Whatever the final decision, the Paducah plant will remain open for at least another eight to 10 years. In fact, USEC in recent years has been consolidating some of its operations in Paducah. The company ceased enrichment operations in Portsmouth in 2001, making Paducah the only production site. Last year, USEC moved its transfer and shipping functions from Portsmouth to Paducah. In addition, the company has spent about $80 million in seismic and security upgrades at the Paducah plant since 1998.
It seems fitting for a place nick-named "Quilt City, USA" (Paducah is home to the National Quilt Museum) to understand that it can't depend on just one company for its vitality, but rather on a patchwork of diverse industries. Although the USEC plant has an enormous economic impact in western Kentucky—by one estimate, second only to the Fort Campbell Army base—other companies maintain a strong presence in and around Paducah.
McCracken County's largest employer, Ingram Barge Co., is one of more than 20 towing companies based in Paducah, which rests on the banks of the confluence of the Ohio and Tennessee rivers.
One of Paducah's most unusual and fastest-growing companies is Dippin' Dots Inc. Its tiny, bead-shaped ice cream is sold at more than 2,000 outlets—including malls, festivals, theme parks and stadiums—in nearly 20 countries. The company is investing $6.5 million in an expansion that will double production capacity and triple storage capacity. With just a handful of employees, Dippin' Dots moved its headquarters and production facility from southern Illinois to Paducah in 1990. Now, the company employs 170 in town.
"Having our home plant in Paducah has certainly served us well over the years," says Terry Reeves, corporate communications director at Dippin' Dots. "The city and county have worked with us on financing construction projects and providing a good work force, utilities, services and transportation."
Economic developers want to attract large manufacturers, too. The region is hoping to join nearby areas like Georgetown, Ky., and Spring Hill, Tenn., in luring an auto manufacturer to town.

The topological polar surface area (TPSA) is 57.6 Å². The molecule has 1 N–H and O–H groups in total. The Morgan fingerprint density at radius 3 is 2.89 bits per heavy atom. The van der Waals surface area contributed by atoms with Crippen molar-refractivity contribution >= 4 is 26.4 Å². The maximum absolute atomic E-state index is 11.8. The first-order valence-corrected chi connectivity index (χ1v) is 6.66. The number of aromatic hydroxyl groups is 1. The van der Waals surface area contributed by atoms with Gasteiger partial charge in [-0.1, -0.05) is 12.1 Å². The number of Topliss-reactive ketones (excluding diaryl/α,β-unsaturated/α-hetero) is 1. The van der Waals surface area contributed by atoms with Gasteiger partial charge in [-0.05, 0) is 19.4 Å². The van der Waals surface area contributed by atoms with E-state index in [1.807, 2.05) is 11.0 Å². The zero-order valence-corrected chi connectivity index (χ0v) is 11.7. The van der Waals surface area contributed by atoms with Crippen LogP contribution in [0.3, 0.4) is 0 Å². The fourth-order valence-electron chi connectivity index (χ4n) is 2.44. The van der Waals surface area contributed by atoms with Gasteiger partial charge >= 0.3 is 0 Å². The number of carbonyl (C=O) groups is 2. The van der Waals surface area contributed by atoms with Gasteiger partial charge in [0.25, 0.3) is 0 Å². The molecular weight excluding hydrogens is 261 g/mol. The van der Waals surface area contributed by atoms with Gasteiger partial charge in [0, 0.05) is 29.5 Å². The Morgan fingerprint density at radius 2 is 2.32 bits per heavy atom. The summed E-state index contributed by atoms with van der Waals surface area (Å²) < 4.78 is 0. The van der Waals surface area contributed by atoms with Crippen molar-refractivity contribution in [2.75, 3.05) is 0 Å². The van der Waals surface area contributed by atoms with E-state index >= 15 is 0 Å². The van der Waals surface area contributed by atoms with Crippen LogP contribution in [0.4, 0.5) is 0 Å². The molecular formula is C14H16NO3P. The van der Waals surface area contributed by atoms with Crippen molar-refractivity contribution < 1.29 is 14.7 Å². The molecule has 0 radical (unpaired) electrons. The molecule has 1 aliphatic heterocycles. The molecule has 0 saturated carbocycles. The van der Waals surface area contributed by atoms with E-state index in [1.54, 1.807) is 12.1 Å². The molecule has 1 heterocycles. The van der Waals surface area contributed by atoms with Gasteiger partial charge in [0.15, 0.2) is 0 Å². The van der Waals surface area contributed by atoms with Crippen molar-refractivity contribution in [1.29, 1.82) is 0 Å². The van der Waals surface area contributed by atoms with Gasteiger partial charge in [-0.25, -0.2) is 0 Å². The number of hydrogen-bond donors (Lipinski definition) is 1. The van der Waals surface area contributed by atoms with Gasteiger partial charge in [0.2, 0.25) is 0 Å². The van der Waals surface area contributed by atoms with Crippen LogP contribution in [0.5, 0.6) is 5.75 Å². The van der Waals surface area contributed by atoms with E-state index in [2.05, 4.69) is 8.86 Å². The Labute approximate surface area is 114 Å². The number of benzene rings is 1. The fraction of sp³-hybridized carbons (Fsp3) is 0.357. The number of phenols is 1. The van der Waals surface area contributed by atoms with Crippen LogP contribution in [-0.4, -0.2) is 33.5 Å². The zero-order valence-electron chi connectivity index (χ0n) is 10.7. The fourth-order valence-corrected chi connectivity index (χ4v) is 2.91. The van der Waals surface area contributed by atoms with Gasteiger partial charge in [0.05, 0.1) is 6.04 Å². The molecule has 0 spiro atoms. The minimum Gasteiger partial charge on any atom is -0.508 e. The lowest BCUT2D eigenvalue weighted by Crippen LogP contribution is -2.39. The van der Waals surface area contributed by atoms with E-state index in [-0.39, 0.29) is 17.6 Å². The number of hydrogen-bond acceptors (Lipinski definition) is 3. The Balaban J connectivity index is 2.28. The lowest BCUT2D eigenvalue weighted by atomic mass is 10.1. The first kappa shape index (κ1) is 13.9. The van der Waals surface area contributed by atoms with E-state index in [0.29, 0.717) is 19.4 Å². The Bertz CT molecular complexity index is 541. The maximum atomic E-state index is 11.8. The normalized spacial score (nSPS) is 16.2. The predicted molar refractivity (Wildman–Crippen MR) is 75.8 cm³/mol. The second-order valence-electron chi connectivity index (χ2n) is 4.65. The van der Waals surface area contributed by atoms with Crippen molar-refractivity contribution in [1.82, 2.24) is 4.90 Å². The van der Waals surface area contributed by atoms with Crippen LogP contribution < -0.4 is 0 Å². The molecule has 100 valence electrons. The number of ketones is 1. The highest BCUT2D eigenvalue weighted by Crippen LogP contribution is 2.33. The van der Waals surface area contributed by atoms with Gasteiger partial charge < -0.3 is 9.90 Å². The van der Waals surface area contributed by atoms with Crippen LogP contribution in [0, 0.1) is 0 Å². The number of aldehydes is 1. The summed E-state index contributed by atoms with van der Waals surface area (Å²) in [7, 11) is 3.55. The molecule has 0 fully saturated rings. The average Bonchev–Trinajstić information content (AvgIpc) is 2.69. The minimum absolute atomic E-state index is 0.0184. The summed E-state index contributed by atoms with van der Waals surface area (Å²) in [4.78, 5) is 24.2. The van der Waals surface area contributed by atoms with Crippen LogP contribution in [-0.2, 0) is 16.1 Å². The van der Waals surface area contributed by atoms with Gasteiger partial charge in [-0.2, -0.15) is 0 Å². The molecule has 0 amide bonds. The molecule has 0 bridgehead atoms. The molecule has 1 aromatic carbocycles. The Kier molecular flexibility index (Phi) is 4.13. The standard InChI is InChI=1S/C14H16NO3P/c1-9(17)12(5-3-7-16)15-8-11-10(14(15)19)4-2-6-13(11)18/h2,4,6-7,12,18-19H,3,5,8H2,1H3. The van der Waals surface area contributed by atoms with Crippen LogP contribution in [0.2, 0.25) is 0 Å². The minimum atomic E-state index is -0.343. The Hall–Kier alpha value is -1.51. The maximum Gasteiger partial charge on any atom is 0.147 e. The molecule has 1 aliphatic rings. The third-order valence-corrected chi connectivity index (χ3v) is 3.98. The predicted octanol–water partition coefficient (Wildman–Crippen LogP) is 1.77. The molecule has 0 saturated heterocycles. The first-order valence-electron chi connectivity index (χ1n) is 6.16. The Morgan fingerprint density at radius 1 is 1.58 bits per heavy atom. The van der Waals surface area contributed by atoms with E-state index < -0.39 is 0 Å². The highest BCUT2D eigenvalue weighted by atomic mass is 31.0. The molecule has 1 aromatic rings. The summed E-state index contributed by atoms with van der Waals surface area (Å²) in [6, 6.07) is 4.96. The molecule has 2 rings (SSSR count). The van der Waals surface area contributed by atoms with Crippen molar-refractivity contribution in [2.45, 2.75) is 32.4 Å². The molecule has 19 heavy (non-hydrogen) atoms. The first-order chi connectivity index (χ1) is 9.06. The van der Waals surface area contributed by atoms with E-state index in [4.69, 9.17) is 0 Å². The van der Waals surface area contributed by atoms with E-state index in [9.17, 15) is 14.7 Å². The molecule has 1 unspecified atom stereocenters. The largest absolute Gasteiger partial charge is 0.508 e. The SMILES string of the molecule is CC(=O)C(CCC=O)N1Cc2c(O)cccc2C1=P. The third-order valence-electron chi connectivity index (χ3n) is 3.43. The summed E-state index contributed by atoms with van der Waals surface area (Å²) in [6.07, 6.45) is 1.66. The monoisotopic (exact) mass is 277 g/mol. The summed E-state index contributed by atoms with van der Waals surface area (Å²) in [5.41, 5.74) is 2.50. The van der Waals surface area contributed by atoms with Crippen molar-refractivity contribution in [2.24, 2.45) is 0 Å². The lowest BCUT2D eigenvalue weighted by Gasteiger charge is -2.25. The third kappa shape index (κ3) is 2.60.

To help turn that dream into reality, eight western Kentucky counties—which make up an area known as the Jackson Purchase—have combined to throw their support behind a 4,200-acre industrial park in Graves County, one county south of Paducah.
Bill Beasley, manager of the Purchase Area Regional Industrial Authority Inc., says the eight counties have agreed on a revenue-sharing plan from which they would all benefit if a large company moves to the park.
"When USEC made the announcement that it was going to build the pilot plant in Piketon, it pretty much made the regional industrial park the No. 1 priority for the area," Beasley says.
Beasley adds that the goal is to attract a company that would offer a minimum of 2,000 jobs. He says the industrial authority is in contact with consultants in the site selection business for automotive firms. Although Beasley would not comment on any specific company, the president of one automaker, Mitsubishi, announced in February that his company needs to build a new plant in North America to meet increased demand.
As the Paducah area prepares to embark on an uncertain economic course, the development council's Edwards says that the community is taking a "glass is half full" approach.
"I just can't see us wringing our hands for the next 10 years wondering, 'Oh my gosh, what's going to happen?'" he says. "We are concerned, but we're determined that we're going to overcome. Whether the USEC plant stays or goes, we're prepared for the future."
By the Numbers
|Per Capita Personal Income||
|Top Five Employers|
|Ingram Barge Co.||2,400|
|Western Baptist Hospital||1,400|
|McCracken County Schools||1,000|
|NOTES: Population is from 2000. Labor force and unemployment rate are from March 2003. Per capita personal income is from 1999. Employer list represents all of McCracken County.|